For Yogi, the Modi model

There are many similarities between the prime minister and chief minister. But Yogi has challenges to meet.

Written by Shantanu Gupta | Updated: October 12, 2017 8:16 am
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In my book, The Monk Who Became Chief Minister: The definitive biography of Yogi Adityanath, I argued that the state of Uttar Pradesh, with 22 crore people and 80 Lok Sabha seats, is a crucial political piece in India’s electoral puzzle. With a history of producing many prime ministers for the country, UP may have given yet another prospect for the prime minister’s office in the post-Modi era.

Narendra Modi and Yogi have some similarities, which force political pundits to make the Modi-Yogi comparison. The media has created a Hindu hardliner image around both. Both are extremely popular among their supporters. Modi and Yogi are both bachelors and have minimal involvement with their families, which make them free from any obligations or nepotism. Both are extremely hard working, disciplined human beings in their food habits, yoga routine and work ethic.

Yogi Adityanath completed six months as Chief Minister at the pancham tal on September 19. Modi inherited a decent Gujarat to be turned into a good, even best Gujarat, which he did meticulously and there emerged a Gujarat Model of development. Yogi got a miserable Uttar Pradesh, where showing instant results will be very tough. Yogi needs to focus tactically on the low hanging fruit, along with long-term strategic initiatives. It’s too early to pronounce a verdict on his performance but the initial days look promising. In a state marred with corruption, mis-governance, nepotism coupled with a “Bimaru” and dysfunctional machinery, the initial months, maybe years in office, will be spent in basic housekeeping. Even Yogi’s detractors have commended his work in the power sector, his transparent procurement policy, streamlining the transport department, cracking down on bogus ration cards, making long-pending payments to sugarcane farmers and initiating the process of recruitment of 1.5 lakh police personnel.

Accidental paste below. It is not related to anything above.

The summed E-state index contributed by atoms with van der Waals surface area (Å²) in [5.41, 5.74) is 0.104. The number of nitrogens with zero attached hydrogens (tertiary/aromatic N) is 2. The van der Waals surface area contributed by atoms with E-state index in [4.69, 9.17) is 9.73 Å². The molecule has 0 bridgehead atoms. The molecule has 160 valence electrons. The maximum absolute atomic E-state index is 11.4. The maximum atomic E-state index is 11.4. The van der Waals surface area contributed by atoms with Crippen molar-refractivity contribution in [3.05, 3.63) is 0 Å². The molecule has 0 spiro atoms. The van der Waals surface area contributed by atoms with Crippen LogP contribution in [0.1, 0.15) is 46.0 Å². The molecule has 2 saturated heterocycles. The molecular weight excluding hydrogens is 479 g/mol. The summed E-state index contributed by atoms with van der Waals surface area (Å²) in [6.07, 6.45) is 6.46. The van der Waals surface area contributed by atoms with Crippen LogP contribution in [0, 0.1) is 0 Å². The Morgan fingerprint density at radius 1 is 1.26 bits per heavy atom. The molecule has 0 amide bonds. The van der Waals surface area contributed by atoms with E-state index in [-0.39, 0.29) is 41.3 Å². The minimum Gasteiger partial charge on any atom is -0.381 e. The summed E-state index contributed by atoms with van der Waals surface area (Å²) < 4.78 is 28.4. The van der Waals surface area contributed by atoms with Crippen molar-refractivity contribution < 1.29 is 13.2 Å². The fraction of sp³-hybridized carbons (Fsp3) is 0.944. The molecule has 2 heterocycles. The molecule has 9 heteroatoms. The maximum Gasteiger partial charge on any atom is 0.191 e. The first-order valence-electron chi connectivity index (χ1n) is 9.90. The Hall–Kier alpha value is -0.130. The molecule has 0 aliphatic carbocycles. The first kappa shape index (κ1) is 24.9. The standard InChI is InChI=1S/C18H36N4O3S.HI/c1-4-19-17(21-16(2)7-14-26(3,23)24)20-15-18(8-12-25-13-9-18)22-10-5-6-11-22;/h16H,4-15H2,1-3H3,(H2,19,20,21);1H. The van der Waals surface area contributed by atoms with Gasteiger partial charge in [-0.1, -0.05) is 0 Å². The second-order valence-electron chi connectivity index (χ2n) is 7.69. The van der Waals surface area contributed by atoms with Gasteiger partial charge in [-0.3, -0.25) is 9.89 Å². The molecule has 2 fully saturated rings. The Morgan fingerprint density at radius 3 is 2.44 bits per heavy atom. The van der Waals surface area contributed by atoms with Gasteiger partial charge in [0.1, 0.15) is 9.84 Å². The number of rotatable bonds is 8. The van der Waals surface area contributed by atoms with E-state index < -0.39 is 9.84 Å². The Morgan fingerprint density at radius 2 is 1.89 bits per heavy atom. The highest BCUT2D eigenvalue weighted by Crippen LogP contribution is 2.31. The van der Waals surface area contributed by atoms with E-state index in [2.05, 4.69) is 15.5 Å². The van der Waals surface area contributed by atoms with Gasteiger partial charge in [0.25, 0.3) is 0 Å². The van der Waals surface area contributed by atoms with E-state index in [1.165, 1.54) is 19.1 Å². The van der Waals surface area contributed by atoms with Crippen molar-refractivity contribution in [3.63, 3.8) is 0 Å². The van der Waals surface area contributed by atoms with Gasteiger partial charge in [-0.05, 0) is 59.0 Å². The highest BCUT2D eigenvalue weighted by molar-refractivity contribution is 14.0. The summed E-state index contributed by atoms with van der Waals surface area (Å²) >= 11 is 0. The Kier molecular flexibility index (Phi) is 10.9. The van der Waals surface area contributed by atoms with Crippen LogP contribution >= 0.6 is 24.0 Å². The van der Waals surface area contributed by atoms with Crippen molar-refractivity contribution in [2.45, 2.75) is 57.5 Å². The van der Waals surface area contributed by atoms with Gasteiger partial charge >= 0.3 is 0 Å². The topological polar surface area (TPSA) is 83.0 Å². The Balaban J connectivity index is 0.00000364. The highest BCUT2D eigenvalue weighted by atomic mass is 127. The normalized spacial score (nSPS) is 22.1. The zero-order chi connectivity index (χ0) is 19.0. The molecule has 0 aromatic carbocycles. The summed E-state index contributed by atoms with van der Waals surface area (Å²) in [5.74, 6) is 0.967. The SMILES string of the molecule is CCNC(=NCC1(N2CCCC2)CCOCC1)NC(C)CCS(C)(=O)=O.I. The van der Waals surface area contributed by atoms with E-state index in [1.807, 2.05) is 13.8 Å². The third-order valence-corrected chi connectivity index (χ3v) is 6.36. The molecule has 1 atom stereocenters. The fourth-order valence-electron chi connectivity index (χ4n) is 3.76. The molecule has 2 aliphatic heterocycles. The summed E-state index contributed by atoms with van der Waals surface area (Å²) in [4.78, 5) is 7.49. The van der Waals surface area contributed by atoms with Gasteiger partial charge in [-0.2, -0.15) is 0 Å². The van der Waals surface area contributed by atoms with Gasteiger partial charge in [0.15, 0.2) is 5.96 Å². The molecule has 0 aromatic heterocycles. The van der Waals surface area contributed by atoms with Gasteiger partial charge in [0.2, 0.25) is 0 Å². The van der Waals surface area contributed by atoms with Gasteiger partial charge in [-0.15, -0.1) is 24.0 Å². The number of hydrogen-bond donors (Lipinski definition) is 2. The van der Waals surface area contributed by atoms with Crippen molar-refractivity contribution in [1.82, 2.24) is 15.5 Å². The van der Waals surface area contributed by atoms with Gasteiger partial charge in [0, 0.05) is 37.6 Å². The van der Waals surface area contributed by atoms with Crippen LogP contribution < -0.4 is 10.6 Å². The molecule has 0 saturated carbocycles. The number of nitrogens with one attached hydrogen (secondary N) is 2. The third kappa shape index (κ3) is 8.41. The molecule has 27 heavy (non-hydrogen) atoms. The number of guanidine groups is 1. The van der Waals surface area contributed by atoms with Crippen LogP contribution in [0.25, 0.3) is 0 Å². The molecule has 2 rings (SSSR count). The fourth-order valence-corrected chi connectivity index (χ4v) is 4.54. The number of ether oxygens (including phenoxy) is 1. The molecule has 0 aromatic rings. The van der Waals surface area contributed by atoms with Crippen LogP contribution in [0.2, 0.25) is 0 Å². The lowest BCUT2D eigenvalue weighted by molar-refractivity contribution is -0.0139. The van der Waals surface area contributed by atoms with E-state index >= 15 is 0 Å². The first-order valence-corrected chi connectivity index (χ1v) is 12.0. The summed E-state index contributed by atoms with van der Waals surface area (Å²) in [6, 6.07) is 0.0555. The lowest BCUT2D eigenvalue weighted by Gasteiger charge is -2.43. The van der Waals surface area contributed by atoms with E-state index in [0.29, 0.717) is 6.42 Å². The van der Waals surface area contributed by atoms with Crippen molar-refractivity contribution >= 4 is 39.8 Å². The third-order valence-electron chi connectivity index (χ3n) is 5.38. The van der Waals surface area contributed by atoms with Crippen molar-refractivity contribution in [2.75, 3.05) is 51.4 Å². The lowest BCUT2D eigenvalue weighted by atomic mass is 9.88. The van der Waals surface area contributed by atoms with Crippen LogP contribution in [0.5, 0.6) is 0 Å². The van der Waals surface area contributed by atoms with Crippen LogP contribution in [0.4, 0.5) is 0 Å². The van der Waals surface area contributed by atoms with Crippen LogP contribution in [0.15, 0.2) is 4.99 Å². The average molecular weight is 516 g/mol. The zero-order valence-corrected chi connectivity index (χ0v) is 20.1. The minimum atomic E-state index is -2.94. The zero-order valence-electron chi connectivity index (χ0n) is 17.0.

Yogi’s main difference from Modi, and a challenge for him, is that in a very disciplined cadre-based party like the BJP, Yogi has never held a party position. This makes him a bit distant from the party. Modi, an RSS pracharak, had held various important positions in the party throughout the country before taking over as the chief minister of Gujarat. Chief ministers of the BJP manage their state through a combination of factors — their political acumen, administrative ability, effective use of the bureaucracy, a set of confidantes among ministers and most importantly, their connect with the party cadre, who act as their eyes and ears on the ground. While Yogi seems to score well on all counts his connect with the party cadre is not the best.

In UP today, the organisational secretary and Amit Shah’s strongman, Sunil Bansal, is filling this gap for Yogi and providing the much needed connect with the party cadre. The new state party president, Mahendra Nath Pandey, will also get into action soon.

In the BJP, most sustained political journeys have been undertaken by a pair. Prime Minister Atal Bihari Vajpayee had L.K. Advani as his close confidant and PM Modi has Amit Shah as his alter ego. But Yogi still seems to lack a close aide in the party. He should soon identify someone from his set of ministers to be his partner in this long political race.

Even Modi’s critics commend him for the effort he has put in over the years to groom himself for office. Be it his effort to constantly hone his oratory, the use of technology to connect with his followers, his command over the English language or his ability to attract the best teams to work with him, Modi has stood ahead of the pack. Journalists covering the 2014 elections were amazed to see the multiple teams that Modi was operating in parallel for his campaign — first, the party and RSS cadres, then came the BJP’s IT backbone lead by Arvind Gupta, there was data crunching by Rajesh Jain’s team and on top of all this, Modi utilised the services of the likes of Prashant Kishor for communicating his aspirational message far and wide. Yogi has the image of a champion of the Hindu cause. Going forward, he needs to access the best new-age support teams, technology interventions and communication channels to race through the governance track, along with his hardliner image.

Despite these challenges, Yogi has his own set of achievements. At 44, he is one of the youngest chief ministers, that too of a humongous state like UP. When the age of 75 is an internal ceiling in the BJP for active politics, Yogi has age on his side. At a young age, he already has two decades of gruelling experience as a parliamentarian. His performance in terms of questions, debates and private members’ bills is among the best in Parliament. His natural ability to connect with the people, through his janta darbars at the mutt, is paralleled only by a long-time RSS pracharak.

Gupta is author of Yogi Adityanath’s biography, ‘The Monk Who Became Chief Minister’.
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